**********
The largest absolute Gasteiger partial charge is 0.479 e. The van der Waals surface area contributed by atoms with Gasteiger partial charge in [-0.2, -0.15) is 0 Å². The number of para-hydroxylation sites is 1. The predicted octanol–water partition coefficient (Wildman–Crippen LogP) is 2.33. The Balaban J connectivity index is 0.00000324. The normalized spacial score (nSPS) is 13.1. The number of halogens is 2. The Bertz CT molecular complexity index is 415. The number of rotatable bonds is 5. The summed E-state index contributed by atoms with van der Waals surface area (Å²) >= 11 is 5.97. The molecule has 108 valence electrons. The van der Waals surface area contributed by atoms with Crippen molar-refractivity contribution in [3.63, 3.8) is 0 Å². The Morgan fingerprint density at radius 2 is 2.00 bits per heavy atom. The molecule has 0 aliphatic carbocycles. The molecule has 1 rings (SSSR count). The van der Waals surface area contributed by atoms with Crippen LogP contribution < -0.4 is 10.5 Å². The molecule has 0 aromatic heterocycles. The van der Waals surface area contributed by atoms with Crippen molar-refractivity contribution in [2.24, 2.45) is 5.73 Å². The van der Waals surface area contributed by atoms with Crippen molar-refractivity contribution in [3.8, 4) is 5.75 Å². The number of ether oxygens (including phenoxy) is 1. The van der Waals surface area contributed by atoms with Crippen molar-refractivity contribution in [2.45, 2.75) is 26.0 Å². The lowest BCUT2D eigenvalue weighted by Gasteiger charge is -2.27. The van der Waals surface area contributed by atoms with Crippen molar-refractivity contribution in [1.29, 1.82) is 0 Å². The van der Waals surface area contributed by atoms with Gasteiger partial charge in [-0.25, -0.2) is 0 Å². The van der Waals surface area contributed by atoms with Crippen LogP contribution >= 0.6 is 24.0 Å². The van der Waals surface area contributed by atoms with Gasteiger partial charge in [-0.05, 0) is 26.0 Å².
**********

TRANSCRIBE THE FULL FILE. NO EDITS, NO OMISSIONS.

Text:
The largest absolute Gasteiger partial charge is 0.479 e. The van der Waals surface area contributed by atoms with Gasteiger partial charge in [-0.2, -0.15) is 0 Å². The number of para-hydroxylation sites is 1. The predicted octanol–water partition coefficient (Wildman–Crippen LogP) is 2.33. The Balaban J connectivity index is 0.00000324. The normalized spacial score (nSPS) is 13.1. The number of halogens is 2. The Bertz CT molecular complexity index is 415. The number of rotatable bonds is 5. The summed E-state index contributed by atoms with van der Waals surface area (Å²) >= 11 is 5.97. The molecule has 108 valence electrons. The van der Waals surface area contributed by atoms with Crippen molar-refractivity contribution in [3.63, 3.8) is 0 Å². The Morgan fingerprint density at radius 2 is 2.00 bits per heavy atom. The molecule has 0 aliphatic carbocycles. The molecule has 1 rings (SSSR count). The van der Waals surface area contributed by atoms with Crippen LogP contribution < -0.4 is 10.5 Å². The molecule has 0 aromatic heterocycles. The van der Waals surface area contributed by atoms with Crippen molar-refractivity contribution in [2.24, 2.45) is 5.73 Å². The van der Waals surface area contributed by atoms with Crippen molar-refractivity contribution in [3.8, 4) is 5.75 Å². The number of ether oxygens (including phenoxy) is 1. The van der Waals surface area contributed by atoms with Crippen molar-refractivity contribution in [2.45, 2.75) is 26.0 Å². The lowest BCUT2D eigenvalue weighted by Gasteiger charge is -2.27. The van der Waals surface area contributed by atoms with Crippen molar-refractivity contribution in [1.29, 1.82) is 0 Å². The van der Waals surface area contributed by atoms with Gasteiger partial charge in [-0.25, -0.2) is 0 Å². The van der Waals surface area contributed by atoms with Crippen LogP contribution >= 0.6 is 24.0 Å². The van der Waals surface area contributed by atoms with Gasteiger partial charge in [-0.05, 0) is 26.0 Å².